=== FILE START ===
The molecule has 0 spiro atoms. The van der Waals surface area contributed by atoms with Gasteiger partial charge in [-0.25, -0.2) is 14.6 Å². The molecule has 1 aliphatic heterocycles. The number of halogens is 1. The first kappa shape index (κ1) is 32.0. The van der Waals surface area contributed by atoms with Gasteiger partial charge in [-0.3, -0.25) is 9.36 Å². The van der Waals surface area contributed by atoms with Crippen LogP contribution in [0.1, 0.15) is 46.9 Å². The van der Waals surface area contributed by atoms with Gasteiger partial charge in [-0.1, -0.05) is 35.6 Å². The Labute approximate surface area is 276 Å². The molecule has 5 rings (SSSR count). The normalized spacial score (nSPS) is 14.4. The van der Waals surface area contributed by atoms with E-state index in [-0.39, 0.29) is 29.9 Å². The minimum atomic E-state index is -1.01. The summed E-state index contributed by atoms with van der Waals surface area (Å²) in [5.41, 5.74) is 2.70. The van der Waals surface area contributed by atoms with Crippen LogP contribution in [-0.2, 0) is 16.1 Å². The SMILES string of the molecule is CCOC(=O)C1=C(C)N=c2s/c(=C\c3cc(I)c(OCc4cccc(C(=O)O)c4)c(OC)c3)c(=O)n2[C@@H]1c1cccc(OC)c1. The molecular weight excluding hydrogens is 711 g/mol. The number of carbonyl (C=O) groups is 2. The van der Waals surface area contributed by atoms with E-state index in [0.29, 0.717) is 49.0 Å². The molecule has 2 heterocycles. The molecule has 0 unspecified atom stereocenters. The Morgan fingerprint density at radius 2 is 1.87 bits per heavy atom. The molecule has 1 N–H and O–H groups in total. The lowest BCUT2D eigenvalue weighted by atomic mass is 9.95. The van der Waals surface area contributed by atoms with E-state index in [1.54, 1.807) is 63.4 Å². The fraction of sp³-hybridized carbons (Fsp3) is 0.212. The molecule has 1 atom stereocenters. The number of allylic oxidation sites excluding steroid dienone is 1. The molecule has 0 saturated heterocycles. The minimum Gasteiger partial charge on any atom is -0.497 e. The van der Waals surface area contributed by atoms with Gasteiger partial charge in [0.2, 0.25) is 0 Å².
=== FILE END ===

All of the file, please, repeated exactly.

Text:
The molecule has 0 spiro atoms. The van der Waals surface area contributed by atoms with Gasteiger partial charge in [-0.25, -0.2) is 14.6 Å². The molecule has 1 aliphatic heterocycles. The number of halogens is 1. The first kappa shape index (κ1) is 32.0. The van der Waals surface area contributed by atoms with Gasteiger partial charge in [-0.3, -0.25) is 9.36 Å². The van der Waals surface area contributed by atoms with Crippen LogP contribution in [0.1, 0.15) is 46.9 Å². The van der Waals surface area contributed by atoms with Gasteiger partial charge in [-0.1, -0.05) is 35.6 Å². The Labute approximate surface area is 276 Å². The molecule has 5 rings (SSSR count). The normalized spacial score (nSPS) is 14.4. The van der Waals surface area contributed by atoms with E-state index in [-0.39, 0.29) is 29.9 Å². The minimum atomic E-state index is -1.01. The summed E-state index contributed by atoms with van der Waals surface area (Å²) in [5.41, 5.74) is 2.70. The van der Waals surface area contributed by atoms with Crippen LogP contribution in [-0.2, 0) is 16.1 Å². The SMILES string of the molecule is CCOC(=O)C1=C(C)N=c2s/c(=C\c3cc(I)c(OCc4cccc(C(=O)O)c4)c(OC)c3)c(=O)n2[C@@H]1c1cccc(OC)c1. The molecular weight excluding hydrogens is 711 g/mol. The number of carbonyl (C=O) groups is 2. The van der Waals surface area contributed by atoms with E-state index in [0.29, 0.717) is 49.0 Å². The molecule has 2 heterocycles. The molecule has 0 unspecified atom stereocenters. The Morgan fingerprint density at radius 2 is 1.87 bits per heavy atom. The molecule has 1 N–H and O–H groups in total. The lowest BCUT2D eigenvalue weighted by atomic mass is 9.95. The van der Waals surface area contributed by atoms with E-state index in [1.54, 1.807) is 63.4 Å². The fraction of sp³-hybridized carbons (Fsp3) is 0.212. The molecule has 1 atom stereocenters. The number of allylic oxidation sites excluding steroid dienone is 1. The molecule has 0 saturated heterocycles. The minimum Gasteiger partial charge on any atom is -0.497 e. The van der Waals surface area contributed by atoms with Gasteiger partial charge in [0.2, 0.25) is 0 Å².